In 1973, Americans welcomed home their returning Vietnam prisoners of war (POWs). Among those released heroes walked Colonel Robinson "Robbie " Risner. During 33 years of service, he fought in three wars and received the Air Force's highest award, the Air Force Cross. He joined the US Army Air Corps during World War II and completed pilot training in 1943. He eagerly awaited a combat posting, but he was assigned to Panama flying the Lockheed P-38 Lightning and the Bell P-39 Airacobra. Following the war, he served in the Oklahoma Air National Guard flying the North American P-51 Mustang until his recall to active duty during the Korean War. Eager to contribute, Risner volunteered for duty as a photo-reconnaissance pilot.
After arriving in Korea, however, he wrangled an assignment with the famous 4th Fighter Wing flying the new North American F-86 Sabre. After pursuing and killing a MiG-15 over a Chinese air base, his wingman's fuel tanks and hydraulics were severely damaged by flak. Heroically, Risner had his wingman shut down his engine, carefully inserted the nose of his F-86 into the crippled aircraft's tailpipe and pushed it 60 miles to Cho Do Island, where a rescue unit waited for his wingman to bail out. In Korea, Risner accumulated eight aerial victories and earned the title "Ace." In 1957, Risner set a transatlantic speed record in his North American F-100 Super Sabre, flying from New York to Paris in 6 hours and 37 minutes. In 1965, he took command of the 67th Tactical Fighter Squadron.
As a 22-year fighter veteran, he was now leading Republic F-105 Thunderchief strikes out of Thailand against targets in North Vietnam, a role that resulted in his appearance on the cover of TIME magazine. While flying a ROLLING THUNDER mission on September 16, 1965, he was shot down and taken prisoner. Because of the TIME article, the North Vietnamese believed they had an important American officer, and they were determined to break him through torture and solitary confinement. A living model of spiritual fitness, Risner kept his faith in God, country, fellow POWs, and his family. His personal valor, loyalty, and adherence to the Code of Conduct provided invaluable inspiration for his fellow prisoners during his 7 ½ year imprisonment in the Hanoi Hilton.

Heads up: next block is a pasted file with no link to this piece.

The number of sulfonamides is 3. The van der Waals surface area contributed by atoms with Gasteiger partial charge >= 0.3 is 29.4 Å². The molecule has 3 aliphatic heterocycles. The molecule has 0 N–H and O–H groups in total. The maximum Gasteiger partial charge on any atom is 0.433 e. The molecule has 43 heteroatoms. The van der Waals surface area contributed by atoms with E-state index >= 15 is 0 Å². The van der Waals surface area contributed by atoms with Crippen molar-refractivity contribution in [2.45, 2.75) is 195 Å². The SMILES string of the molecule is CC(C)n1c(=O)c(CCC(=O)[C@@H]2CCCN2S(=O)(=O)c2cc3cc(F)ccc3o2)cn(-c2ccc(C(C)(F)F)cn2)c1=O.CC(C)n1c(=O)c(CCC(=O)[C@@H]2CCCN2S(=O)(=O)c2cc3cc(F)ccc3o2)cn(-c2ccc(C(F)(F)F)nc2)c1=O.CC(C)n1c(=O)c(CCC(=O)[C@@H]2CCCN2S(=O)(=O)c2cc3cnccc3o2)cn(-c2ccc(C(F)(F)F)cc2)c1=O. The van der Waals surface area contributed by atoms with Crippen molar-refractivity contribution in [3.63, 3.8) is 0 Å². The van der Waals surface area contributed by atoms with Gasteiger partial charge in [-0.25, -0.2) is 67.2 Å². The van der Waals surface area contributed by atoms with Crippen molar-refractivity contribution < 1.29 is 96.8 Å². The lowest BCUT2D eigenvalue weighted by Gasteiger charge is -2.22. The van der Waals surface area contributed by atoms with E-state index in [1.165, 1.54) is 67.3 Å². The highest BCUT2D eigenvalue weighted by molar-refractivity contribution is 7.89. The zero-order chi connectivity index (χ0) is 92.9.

Following repatriation in 1973, Risner flew the McDonnell Douglas F-4 Phantom II and was later assigned as Commander, 832d Air Division, Cannon AFB, New Mexico, flying the General Dynamics F-111 Aardvark. His combat and POW experiences are chronicled in his book, The Passing of the Night, which he dedicated to the youth of America. Risner retired from the Air Force in 1976 as a Brigadier General, and he lives with his wife, Dot, in Texas.
"Robbie" Risner, known for his courageous and positive attitude, was a fighter pilot in World War II and the Korean War (where he earned "Ace" status with eight combat kills). In 1973, he emerged from the Hanoi Hilton as a national hero after 7 ½ years of torture, loneliness, and deprivation. His faith in God, personal valor, loyalty, and adherence to the Code of Conduct provided invaluable inspiration for his fellow prisoners